Stages in the PVC life cycle
that are a major concern include: (Bluevinyl.Org, 2012)
Disposal – Landfill and Recycling – High chlorine content in PVC makes recycling complicated and expensive because it cannot be mixed with other plastics.
Manufacturing PVC – Throughout its lifecycle, PVC can cause harm. PVC requires hazardous chemicals in its production and very hazardous chemicals, such as dioxin and PCBs, are byproducts of that same production. PVC is useless without the addition of a number of dangerous chemical stabilizers, such as lead and cadmium, and phthalates.
Disposal – Incineration and open burning -Dioxin is formed when PVC is manufactured and when it is burned, either in an incinerator or an open fire. Dioxin is a known human carcinogen and among the most toxic chemicals known.
Bioaccumulation – Once dioxin enters the environment, it can be carried long distances by the wind. From there, the dioxin molecules are deposited on surface waters, soils and plants where it moves up the food chain, accumulating at higher and higher concentrations in fish, animals and eventually in people
Transmission -Dioxin has many sources in addition to the manufacture and incineration of PVC. But when PVC plastic is burned, it directly contributes to the dioxin releases to the environment, which eventually trespass into our food supply. According to the U.S. Environmental Protection Agency, the average American has a body burden of dioxin that is at or near the level where health effects are known to occur.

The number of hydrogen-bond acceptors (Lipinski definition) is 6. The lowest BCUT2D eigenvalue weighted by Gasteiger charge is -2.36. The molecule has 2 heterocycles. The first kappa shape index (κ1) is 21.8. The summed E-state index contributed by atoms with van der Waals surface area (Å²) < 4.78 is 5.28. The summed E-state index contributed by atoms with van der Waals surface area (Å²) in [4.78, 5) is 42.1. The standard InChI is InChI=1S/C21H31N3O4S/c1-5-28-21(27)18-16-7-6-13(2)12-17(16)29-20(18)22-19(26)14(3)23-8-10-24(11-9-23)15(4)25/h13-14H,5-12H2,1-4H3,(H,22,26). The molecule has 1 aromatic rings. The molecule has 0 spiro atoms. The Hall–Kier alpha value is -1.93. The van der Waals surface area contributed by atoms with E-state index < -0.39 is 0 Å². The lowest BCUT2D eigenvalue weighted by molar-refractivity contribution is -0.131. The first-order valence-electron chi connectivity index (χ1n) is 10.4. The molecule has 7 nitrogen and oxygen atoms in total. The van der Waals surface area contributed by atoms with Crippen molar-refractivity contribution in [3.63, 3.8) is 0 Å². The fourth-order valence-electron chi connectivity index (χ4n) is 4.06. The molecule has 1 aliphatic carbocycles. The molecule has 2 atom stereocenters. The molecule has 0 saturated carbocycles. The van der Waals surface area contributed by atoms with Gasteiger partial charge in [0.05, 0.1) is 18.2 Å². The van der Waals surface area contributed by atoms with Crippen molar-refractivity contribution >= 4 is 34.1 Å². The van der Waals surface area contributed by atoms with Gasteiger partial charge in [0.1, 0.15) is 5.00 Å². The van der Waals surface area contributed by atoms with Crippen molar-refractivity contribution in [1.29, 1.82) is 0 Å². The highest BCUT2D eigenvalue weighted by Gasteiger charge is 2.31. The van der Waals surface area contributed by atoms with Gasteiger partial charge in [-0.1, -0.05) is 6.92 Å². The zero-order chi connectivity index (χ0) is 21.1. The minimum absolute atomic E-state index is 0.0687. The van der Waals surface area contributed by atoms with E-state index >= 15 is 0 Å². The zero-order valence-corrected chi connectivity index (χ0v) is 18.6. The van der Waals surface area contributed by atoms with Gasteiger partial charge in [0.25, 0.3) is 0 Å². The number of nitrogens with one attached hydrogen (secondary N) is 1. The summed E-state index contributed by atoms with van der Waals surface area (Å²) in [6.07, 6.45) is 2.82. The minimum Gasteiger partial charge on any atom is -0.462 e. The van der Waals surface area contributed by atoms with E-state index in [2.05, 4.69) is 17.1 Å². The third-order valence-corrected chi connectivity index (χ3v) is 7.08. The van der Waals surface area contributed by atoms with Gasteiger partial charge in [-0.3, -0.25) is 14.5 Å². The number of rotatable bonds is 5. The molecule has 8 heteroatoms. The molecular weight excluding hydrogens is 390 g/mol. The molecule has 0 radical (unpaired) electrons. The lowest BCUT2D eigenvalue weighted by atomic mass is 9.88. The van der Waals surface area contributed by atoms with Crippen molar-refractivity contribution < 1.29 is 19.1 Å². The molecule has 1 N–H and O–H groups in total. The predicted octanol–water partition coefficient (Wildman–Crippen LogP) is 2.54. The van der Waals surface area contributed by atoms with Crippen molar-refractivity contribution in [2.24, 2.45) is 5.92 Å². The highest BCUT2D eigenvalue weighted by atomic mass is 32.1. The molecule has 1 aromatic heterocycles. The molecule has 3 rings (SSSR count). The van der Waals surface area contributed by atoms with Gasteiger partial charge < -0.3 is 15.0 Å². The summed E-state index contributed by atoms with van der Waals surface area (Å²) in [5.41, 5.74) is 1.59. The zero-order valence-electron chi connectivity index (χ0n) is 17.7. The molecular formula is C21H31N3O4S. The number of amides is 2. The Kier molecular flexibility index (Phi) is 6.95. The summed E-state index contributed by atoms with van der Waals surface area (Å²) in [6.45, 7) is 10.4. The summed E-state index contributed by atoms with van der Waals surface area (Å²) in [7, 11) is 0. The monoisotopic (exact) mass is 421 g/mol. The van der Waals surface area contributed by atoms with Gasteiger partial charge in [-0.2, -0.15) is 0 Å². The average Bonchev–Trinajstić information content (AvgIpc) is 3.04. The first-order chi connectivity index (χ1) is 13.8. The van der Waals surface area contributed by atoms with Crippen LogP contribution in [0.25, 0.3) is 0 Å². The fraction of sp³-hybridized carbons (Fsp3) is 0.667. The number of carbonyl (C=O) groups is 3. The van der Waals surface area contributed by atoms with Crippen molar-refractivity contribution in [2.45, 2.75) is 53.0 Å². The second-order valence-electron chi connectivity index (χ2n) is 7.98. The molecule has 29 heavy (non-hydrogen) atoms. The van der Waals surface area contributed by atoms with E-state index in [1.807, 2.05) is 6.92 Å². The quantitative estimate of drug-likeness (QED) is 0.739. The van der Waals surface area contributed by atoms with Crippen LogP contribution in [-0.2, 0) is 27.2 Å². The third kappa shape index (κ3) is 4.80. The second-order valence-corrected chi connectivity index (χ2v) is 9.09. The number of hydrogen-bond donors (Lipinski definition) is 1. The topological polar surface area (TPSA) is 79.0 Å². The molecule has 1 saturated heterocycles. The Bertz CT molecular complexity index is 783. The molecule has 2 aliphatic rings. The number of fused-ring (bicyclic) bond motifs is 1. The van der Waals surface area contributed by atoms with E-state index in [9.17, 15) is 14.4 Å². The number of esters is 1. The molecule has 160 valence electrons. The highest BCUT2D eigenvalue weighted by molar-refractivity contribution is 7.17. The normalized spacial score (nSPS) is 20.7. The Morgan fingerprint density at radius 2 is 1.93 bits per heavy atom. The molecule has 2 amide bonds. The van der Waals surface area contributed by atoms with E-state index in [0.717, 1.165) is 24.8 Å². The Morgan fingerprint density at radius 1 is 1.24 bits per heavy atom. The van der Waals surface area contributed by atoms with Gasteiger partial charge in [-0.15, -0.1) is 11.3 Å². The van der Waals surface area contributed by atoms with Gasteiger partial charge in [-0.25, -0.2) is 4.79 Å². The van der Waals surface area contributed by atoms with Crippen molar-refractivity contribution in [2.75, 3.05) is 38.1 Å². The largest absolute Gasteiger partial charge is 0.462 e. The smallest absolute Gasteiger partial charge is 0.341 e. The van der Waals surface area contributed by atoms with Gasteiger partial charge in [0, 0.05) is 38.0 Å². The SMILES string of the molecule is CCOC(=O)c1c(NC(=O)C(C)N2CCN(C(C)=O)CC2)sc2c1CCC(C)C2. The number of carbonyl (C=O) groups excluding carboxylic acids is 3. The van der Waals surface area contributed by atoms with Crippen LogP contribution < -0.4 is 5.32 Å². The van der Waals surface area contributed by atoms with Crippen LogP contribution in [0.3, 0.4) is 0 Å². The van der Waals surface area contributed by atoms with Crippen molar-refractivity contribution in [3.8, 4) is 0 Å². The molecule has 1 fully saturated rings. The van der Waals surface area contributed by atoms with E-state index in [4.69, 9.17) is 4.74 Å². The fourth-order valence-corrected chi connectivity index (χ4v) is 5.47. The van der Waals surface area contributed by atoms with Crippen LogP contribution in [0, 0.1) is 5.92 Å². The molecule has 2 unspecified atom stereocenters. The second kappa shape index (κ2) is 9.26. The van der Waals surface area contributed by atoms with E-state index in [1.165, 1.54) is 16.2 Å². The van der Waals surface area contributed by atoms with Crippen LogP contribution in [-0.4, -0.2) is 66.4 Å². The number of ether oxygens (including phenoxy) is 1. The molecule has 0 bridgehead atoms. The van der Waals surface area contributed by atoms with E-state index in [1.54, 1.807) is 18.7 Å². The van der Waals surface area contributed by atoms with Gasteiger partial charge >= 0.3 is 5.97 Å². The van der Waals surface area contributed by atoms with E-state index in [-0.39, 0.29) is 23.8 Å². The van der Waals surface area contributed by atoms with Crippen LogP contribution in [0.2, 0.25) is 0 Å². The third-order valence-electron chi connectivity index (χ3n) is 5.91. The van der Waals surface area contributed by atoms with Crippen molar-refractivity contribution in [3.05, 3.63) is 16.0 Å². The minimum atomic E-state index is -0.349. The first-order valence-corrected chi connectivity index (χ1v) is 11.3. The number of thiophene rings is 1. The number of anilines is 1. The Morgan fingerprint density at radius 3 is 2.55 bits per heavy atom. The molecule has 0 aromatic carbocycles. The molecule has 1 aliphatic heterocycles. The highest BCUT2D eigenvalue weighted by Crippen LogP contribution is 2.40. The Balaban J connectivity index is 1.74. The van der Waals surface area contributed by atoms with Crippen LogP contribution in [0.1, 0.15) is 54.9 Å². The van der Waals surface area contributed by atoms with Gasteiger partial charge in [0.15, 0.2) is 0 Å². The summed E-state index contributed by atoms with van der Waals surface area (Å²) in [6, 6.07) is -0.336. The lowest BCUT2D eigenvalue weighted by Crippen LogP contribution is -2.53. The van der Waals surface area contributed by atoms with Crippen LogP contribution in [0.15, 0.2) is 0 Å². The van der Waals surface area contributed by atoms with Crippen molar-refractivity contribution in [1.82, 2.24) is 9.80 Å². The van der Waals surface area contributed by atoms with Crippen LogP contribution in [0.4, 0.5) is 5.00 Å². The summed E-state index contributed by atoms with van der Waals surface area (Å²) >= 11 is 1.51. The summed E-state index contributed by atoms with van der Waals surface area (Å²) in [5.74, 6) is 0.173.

Other PVC Policies Around the World
Spain, Germany and Sweden have all aimed to reduce PVC in their respective countries. This article in PVC Policies Across the World goes into more depth concerning leading industries, corporations, countries pursuing non-PVC strategies. Last Year, Kaiser Permanente, a leading hospital in the U.S. decided to not purchase IV equipment made with PVC or phalates. This decision not only eliminated these chemicals from the waste stream, but ended up saving them over $5 million dollars a year in purchasing. (Center for Health, Justice, and the Environment – PVC Policies Around the World, 2012)
A recent article (February 2013) looks into how stricter laws trigger innovation. Here are some examples graphs describing the phase-out of phthalates, one of the main toxic substances in PVC. These graphs mostly concern EU regulation and the same would likely occur in the U.S. in the face of such regulation.
Healthy Building Science has a number of projects where PVC is eliminated from the specifications. We can work with you to identify likely uses of PVC and better alternatives. Using Cradle-to-Cradle projects is the easiest way to ensure that PVC is not present in a project. Seeking Living Building Certification is also a good standard to strive for, since it is one of only green building standard that eliminates the use of PVC in building projects.